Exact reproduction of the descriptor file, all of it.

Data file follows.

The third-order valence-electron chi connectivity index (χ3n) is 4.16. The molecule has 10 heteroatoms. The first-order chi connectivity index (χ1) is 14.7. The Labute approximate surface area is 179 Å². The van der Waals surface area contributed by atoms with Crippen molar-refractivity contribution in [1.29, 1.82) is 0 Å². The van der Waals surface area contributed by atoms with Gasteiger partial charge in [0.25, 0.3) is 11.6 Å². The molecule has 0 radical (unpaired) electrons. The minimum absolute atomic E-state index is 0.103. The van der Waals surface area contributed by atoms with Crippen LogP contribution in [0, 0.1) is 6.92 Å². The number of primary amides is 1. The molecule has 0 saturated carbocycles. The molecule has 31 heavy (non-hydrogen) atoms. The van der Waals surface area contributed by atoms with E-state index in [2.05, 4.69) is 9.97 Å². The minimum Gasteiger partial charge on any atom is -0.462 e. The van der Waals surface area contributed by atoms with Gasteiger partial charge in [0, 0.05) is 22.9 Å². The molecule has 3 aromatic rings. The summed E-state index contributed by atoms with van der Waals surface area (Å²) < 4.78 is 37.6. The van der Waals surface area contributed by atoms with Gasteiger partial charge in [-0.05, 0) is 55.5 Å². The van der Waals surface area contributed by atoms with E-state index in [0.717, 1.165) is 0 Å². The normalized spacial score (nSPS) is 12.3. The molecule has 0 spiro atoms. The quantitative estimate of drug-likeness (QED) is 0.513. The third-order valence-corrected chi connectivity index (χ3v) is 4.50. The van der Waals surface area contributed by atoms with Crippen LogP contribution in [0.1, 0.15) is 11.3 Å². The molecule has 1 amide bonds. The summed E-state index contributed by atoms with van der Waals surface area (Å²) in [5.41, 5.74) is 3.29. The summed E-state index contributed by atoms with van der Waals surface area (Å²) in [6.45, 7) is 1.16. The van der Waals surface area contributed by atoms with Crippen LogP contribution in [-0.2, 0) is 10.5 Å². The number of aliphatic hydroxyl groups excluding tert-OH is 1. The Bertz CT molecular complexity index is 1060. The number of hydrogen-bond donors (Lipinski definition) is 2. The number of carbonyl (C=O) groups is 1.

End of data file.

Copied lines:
The third-order valence-electron chi connectivity index (χ3n) is 4.16. The molecule has 10 heteroatoms. The first-order chi connectivity index (χ1) is 14.7. The Labute approximate surface area is 179 Å². The van der Waals surface area contributed by atoms with Crippen molar-refractivity contribution in [1.29, 1.82) is 0 Å². The van der Waals surface area contributed by atoms with Gasteiger partial charge in [0.25, 0.3) is 11.6 Å². The molecule has 0 radical (unpaired) electrons. The minimum absolute atomic E-state index is 0.103. The van der Waals surface area contributed by atoms with Crippen LogP contribution in [0, 0.1) is 6.92 Å². The number of primary amides is 1. The molecule has 0 saturated carbocycles. The molecule has 31 heavy (non-hydrogen) atoms. The van der Waals surface area contributed by atoms with E-state index in [2.05, 4.69) is 9.97 Å². The minimum Gasteiger partial charge on any atom is -0.462 e. The van der Waals surface area contributed by atoms with Gasteiger partial charge in [0, 0.05) is 22.9 Å². The molecule has 3 aromatic rings. The summed E-state index contributed by atoms with van der Waals surface area (Å²) < 4.78 is 37.6. The van der Waals surface area contributed by atoms with Gasteiger partial charge in [-0.05, 0) is 55.5 Å². The van der Waals surface area contributed by atoms with E-state index in [0.717, 1.165) is 0 Å². The normalized spacial score (nSPS) is 12.3. The molecule has 0 spiro atoms. The quantitative estimate of drug-likeness (QED) is 0.513. The third-order valence-corrected chi connectivity index (χ3v) is 4.50. The van der Waals surface area contributed by atoms with Crippen LogP contribution in [0.1, 0.15) is 11.3 Å². The molecule has 1 amide bonds. The summed E-state index contributed by atoms with van der Waals surface area (Å²) in [5.41, 5.74) is 3.29. The summed E-state index contributed by atoms with van der Waals surface area (Å²) in [6.45, 7) is 1.16. The van der Waals surface area contributed by atoms with Crippen LogP contribution in [-0.2, 0) is 10.5 Å². The number of aliphatic hydroxyl groups excluding tert-OH is 1. The Bertz CT molecular complexity index is 1060. The number of hydrogen-bond donors (Lipinski definition) is 2. The number of carbonyl (C=O) groups is 1.